Mobile ankles are a prerequisite to a proper bodyweight squat — if yours are tight and locked up, the body will try to steal that mobility from the next link in the chain — the knee — in an attempt to get the job done through the path of least resistance. This will, of course, result in knee pain.
The global effect of joint issues
If one link in the chain is disrupted, the entire Joint by Joint model is inverted. That means problems for your whole body. In order to properly address those problems, we can’t just focus on the health of a single joint; we need to make sure they’re all functioning as they should.
You’ll have some areas that are worse than others; maybe you have good ankle mobility and tight hips, for example. Prioritize those areas first, whatever they are.
Regardless of your particular “problem areas”, the common goal is to get to a neutral posture, and with that in mind, here’s a good, general rule of thumb:
Mobilize the hips, ankles, and shoulders; stabilize/strengthen the core and glutes.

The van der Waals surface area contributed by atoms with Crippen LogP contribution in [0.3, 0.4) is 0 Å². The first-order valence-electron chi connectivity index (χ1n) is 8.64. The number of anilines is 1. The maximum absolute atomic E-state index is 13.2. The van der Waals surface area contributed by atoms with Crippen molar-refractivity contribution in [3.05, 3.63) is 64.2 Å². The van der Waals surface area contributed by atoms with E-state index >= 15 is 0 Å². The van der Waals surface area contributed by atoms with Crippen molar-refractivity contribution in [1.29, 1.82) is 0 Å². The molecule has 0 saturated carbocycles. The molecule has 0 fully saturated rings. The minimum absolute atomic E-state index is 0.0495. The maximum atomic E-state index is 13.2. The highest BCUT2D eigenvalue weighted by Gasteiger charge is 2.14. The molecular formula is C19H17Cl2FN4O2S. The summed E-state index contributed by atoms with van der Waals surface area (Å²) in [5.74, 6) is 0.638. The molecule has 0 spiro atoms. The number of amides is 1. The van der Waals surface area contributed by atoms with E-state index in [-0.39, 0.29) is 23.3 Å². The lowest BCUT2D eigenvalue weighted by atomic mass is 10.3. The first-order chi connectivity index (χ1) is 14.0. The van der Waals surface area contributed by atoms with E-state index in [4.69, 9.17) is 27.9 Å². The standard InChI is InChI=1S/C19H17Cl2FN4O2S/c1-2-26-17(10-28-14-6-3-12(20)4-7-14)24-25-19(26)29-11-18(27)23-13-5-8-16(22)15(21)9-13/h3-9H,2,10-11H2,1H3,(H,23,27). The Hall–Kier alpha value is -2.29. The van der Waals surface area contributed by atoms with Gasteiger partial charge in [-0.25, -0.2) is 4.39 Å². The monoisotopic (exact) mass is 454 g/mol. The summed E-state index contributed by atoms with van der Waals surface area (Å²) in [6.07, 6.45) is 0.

“ Core stability muscles, or postural muscles, are the deep muscles in your abdomen, pelvis and back. They act as a corset or scaffolding holding you together rather than moving your trunk. It is important to have good postural muscles to help maintain a good posture.” — MS Trust
To strengthen the core, there are two main approaches to take:
- #1. Planking variations
- #2. Loaded carry variations (aka “Farmers Walks”. Pick up something challenging and take a walk with it.)
In case you’re wondering why sit ups didn’t make the list — keep in mind that the primary role of the core is to stabilize the spine. Sit up & crunch variations facilitate spinal flexion, and while there’s nothing wrong with including them in your workout — if your goal is to “functionally” strengthen the core, planks and loaded carries are going to be the best bang for your buck.
The glutes work to support proper pelvic alignment. When underdeveloped (as they commonly are), the pelvis gets tilted forward.